Benefits of Learning How to Play an Instrument

It’s been said that music is the universal language, and that early exposure to music can have a lot of benefits for a young child. Sadly, many people see learning how to play a musical instrument as nothing more than just another extracurricular activity, not much different from playing on a sports team. The truth is that just as there are benefits to listening to classical music at a young age, there are also benefits to learning how to play an instrument. While the benefits of learning an instrument are available to adults as well, the most significant advantages are for children.

Boosting Brain Power
Many studies have shown that learning how to play a musical instrument can improve a person’s cognitive abilities. Even playing an instrument for just an hour a week can improve the areas of the brain that control memory, hearing and cognitive flexibility. These effects are long-lasting and will have an effect on a child’s ability to learn as he or she grows older. In fact, learning how to play and read music could raise a person’s IQ by as much as seven points.

Social Development
Learning how to play an instrument can also help a child’s social development. Whether children take private music lessons or they learn as part of a music group, they will be interacting with others who share their interests. Children in music groups will also learn to work together, a skill they will need as they grow older.

Improving Coordination
In addition to improving cognitive ability, playing a musical instrument will also greatly improve a child’s hand-eye coordination. Playing any musical instrument involves a lot of hand-eye coordination, so even basic music lessons will improve your little one’s manual dexterity. Luckily, this also applies for older adults who may have lost some of their coordination as they have aged.

Learning Patience
Playing a musical instrument with any amount of skill takes a lot of hard work and dedication. Nobody can expect to play an instrument perfectly overnight, and while that may put some kids off the idea of trying to learn, it can prove to be a worthwhile challenge and an object lesson in patience. It takes a lot of time and patience to become good at playing any instrument, but the rewards are well worth it, as are the lessons about perseverance paying off.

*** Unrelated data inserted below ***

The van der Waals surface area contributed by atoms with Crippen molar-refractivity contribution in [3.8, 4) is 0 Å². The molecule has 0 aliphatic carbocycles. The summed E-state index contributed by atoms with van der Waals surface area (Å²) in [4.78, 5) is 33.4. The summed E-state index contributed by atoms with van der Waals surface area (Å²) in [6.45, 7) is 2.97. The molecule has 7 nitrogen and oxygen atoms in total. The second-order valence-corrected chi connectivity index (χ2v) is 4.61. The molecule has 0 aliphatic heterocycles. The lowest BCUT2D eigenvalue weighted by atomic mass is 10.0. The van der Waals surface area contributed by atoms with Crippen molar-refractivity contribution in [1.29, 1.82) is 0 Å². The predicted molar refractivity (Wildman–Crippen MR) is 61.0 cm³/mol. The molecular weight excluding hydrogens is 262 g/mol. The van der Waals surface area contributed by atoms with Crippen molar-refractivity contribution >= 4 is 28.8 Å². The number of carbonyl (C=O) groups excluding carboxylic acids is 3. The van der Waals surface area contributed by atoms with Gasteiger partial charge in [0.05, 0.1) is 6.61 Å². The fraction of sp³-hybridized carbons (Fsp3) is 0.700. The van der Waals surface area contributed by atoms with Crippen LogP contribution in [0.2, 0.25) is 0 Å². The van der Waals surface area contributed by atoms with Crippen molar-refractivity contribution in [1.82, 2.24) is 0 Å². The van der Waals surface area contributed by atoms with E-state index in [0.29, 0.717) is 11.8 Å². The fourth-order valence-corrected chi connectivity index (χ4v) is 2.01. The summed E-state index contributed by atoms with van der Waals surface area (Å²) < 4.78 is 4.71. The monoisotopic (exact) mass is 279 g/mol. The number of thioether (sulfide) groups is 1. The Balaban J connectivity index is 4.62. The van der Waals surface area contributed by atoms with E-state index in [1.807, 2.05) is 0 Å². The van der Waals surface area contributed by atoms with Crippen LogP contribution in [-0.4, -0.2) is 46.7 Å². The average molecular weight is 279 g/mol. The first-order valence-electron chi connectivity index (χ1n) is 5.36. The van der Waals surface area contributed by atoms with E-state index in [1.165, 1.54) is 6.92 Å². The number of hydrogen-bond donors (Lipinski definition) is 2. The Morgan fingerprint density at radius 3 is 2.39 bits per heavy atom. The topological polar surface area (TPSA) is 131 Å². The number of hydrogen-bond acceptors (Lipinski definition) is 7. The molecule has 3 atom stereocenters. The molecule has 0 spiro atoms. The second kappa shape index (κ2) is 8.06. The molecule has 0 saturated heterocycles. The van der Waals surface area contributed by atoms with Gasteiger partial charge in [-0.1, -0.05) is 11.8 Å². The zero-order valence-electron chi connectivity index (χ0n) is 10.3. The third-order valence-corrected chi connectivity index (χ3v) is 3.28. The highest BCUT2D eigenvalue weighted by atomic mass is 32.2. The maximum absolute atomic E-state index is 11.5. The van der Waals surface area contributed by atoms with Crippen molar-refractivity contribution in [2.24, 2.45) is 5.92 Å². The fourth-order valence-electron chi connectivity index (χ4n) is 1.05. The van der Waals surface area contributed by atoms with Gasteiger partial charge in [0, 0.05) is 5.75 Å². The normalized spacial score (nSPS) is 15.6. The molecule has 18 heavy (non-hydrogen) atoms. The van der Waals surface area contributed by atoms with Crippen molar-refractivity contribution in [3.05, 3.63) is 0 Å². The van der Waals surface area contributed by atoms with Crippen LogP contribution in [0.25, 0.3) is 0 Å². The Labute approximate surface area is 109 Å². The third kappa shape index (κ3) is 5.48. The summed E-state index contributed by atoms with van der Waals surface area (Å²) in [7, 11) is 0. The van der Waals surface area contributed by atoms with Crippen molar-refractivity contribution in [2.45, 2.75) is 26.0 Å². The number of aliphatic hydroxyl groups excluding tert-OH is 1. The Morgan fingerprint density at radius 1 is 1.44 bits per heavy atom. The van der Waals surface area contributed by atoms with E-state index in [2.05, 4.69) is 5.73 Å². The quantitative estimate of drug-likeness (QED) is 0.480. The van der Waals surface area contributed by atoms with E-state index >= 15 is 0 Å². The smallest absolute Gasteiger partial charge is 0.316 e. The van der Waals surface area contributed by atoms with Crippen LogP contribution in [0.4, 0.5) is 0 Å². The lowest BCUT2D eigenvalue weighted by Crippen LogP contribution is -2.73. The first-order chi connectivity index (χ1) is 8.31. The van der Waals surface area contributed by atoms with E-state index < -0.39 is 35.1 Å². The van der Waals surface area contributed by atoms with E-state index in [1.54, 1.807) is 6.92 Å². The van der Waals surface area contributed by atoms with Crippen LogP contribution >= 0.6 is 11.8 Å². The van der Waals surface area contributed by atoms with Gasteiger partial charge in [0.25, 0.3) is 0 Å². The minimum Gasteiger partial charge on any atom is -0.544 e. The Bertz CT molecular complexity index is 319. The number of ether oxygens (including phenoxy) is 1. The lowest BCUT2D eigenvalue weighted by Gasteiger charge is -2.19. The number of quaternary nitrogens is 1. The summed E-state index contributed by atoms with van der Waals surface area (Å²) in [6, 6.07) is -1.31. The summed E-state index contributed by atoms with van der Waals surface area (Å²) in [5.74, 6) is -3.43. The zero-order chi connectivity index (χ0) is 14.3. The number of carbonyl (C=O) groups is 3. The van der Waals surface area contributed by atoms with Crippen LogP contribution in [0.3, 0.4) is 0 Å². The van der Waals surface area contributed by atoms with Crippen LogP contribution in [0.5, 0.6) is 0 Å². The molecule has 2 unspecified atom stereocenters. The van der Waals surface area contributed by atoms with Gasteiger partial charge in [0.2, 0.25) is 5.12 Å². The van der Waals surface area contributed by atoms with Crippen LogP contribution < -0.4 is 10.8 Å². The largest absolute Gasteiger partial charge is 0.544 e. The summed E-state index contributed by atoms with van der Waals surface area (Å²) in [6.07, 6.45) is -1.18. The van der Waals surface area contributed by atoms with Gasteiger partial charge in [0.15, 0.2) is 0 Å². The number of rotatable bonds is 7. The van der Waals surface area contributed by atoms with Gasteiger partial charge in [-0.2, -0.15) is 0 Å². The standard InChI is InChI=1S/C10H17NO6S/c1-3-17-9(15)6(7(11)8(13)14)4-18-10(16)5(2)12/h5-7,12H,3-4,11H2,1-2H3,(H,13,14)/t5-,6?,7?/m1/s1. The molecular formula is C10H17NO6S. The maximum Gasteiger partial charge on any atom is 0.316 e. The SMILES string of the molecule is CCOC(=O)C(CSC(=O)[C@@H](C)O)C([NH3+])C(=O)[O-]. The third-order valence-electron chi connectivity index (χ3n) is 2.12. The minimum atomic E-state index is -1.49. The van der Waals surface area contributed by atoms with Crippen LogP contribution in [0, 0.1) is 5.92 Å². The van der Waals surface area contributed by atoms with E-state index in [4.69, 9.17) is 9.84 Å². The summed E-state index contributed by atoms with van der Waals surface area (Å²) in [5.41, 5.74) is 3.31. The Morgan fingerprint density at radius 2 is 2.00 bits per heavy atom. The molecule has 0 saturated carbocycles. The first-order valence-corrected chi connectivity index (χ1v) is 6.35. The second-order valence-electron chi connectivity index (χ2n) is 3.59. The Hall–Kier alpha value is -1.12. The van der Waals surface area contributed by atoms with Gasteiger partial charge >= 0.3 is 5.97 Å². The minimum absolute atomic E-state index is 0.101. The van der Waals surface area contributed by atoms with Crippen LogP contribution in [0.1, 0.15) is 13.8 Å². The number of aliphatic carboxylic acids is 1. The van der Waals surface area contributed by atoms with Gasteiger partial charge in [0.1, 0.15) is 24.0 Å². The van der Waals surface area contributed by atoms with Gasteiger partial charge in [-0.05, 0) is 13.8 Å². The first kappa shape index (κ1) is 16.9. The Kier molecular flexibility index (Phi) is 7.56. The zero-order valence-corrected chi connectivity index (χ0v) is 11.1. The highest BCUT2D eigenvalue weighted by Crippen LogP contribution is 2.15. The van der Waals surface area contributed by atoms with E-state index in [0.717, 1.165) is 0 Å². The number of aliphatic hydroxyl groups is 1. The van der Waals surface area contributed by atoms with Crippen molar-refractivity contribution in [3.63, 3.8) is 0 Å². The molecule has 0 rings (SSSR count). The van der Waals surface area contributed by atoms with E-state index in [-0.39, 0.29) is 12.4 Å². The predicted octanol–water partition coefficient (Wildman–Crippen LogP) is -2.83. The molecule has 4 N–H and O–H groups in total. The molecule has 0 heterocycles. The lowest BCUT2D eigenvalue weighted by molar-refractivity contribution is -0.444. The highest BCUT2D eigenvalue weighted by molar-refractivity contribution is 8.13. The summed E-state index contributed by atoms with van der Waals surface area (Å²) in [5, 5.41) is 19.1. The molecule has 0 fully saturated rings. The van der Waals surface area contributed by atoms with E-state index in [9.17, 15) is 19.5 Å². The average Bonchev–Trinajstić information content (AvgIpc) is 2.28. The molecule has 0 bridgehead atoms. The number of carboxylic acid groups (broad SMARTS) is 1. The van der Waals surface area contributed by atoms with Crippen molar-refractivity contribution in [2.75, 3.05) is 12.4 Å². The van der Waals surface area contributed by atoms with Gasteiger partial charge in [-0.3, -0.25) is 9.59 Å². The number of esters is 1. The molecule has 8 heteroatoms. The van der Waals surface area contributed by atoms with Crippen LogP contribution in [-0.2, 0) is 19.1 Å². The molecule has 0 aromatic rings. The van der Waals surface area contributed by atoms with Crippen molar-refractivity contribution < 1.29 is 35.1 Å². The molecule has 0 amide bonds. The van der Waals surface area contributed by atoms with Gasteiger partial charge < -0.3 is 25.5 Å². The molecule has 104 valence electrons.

Building Confidence
In many ways, learning how to play a musical instrument well is one of the most difficult things a person can do, but it’s also one of the most satisfying. Nobody will become an expert with any musical instrument overnight, but anybody who sticks with it can expect to have a major confidence boost when they find that they noticeably improve. That confidence boost will help a child build a healthy self confidence.

Improving Mathematical Ability
Mathematics is key in playing any kind of music. A good musician has to be able to keep rhythm, which isn’t always easy to do. However, what a music student learns while he or she is learning how to play can easily transfer into other areas of learning. Many young students who learn a musical instrument tend to do much better in math classes than those who do not. Even if they claim to have no real interest in learning about mathematics, music can teach them almost on a subconscious level some of the rudiments.

The benefits of learning to play a musical instrument are many, and the risks are few. If you’re interested in boosting your child’s mathematical skills, confidence, and social agility, consider signing him or her up for music lessons.

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